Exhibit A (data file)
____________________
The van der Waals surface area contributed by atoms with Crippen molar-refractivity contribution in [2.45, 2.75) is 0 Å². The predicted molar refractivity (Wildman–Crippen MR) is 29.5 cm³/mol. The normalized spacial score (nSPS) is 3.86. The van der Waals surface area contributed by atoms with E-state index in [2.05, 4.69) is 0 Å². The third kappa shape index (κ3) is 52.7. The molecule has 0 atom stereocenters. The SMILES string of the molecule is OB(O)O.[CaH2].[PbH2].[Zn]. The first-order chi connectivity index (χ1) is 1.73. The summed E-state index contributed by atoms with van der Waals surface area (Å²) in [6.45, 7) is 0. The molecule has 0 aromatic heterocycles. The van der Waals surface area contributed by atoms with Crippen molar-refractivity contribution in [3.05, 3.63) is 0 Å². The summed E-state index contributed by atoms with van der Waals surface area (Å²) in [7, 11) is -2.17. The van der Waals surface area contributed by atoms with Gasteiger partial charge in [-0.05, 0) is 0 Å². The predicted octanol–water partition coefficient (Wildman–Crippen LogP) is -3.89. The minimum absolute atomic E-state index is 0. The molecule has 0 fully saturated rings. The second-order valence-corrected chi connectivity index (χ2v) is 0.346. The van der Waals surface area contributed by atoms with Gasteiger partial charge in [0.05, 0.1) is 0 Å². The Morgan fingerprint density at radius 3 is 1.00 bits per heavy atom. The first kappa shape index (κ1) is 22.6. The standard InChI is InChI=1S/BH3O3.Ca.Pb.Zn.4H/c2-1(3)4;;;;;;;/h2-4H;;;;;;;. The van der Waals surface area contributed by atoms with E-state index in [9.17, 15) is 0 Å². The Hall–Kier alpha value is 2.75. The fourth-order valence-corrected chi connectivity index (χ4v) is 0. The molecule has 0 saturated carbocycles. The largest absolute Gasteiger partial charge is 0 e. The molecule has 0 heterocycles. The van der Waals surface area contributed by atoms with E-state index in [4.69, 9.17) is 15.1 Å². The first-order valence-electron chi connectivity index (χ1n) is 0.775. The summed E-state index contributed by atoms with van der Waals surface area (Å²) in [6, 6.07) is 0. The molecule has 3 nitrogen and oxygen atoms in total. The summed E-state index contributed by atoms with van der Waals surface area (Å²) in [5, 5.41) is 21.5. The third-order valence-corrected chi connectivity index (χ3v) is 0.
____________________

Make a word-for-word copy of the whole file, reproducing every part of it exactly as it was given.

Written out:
The van der Waals surface area contributed by atoms with Crippen molar-refractivity contribution in [2.45, 2.75) is 0 Å². The predicted molar refractivity (Wildman–Crippen MR) is 29.5 cm³/mol. The normalized spacial score (nSPS) is 3.86. The van der Waals surface area contributed by atoms with E-state index in [2.05, 4.69) is 0 Å². The third kappa shape index (κ3) is 52.7. The molecule has 0 atom stereocenters. The SMILES string of the molecule is OB(O)O.[CaH2].[PbH2].[Zn]. The first-order chi connectivity index (χ1) is 1.73. The summed E-state index contributed by atoms with van der Waals surface area (Å²) in [6.45, 7) is 0. The molecule has 0 aromatic heterocycles. The van der Waals surface area contributed by atoms with Crippen molar-refractivity contribution in [3.05, 3.63) is 0 Å². The summed E-state index contributed by atoms with van der Waals surface area (Å²) in [7, 11) is -2.17. The van der Waals surface area contributed by atoms with Gasteiger partial charge in [-0.05, 0) is 0 Å². The predicted octanol–water partition coefficient (Wildman–Crippen LogP) is -3.89. The minimum absolute atomic E-state index is 0. The molecule has 0 fully saturated rings. The second-order valence-corrected chi connectivity index (χ2v) is 0.346. The van der Waals surface area contributed by atoms with Gasteiger partial charge in [0.05, 0.1) is 0 Å². The Morgan fingerprint density at radius 3 is 1.00 bits per heavy atom. The first kappa shape index (κ1) is 22.6. The standard InChI is InChI=1S/BH3O3.Ca.Pb.Zn.4H/c2-1(3)4;;;;;;;/h2-4H;;;;;;;. The van der Waals surface area contributed by atoms with E-state index in [9.17, 15) is 0 Å². The Hall–Kier alpha value is 2.75. The fourth-order valence-corrected chi connectivity index (χ4v) is 0. The molecule has 0 saturated carbocycles. The largest absolute Gasteiger partial charge is 0 e. The molecule has 0 heterocycles. The van der Waals surface area contributed by atoms with E-state index in [4.69, 9.17) is 15.1 Å². The first-order valence-electron chi connectivity index (χ1n) is 0.775. The summed E-state index contributed by atoms with van der Waals surface area (Å²) in [6, 6.07) is 0. The molecule has 3 nitrogen and oxygen atoms in total. The summed E-state index contributed by atoms with van der Waals surface area (Å²) in [5, 5.41) is 21.5. The third-order valence-corrected chi connectivity index (χ3v) is 0.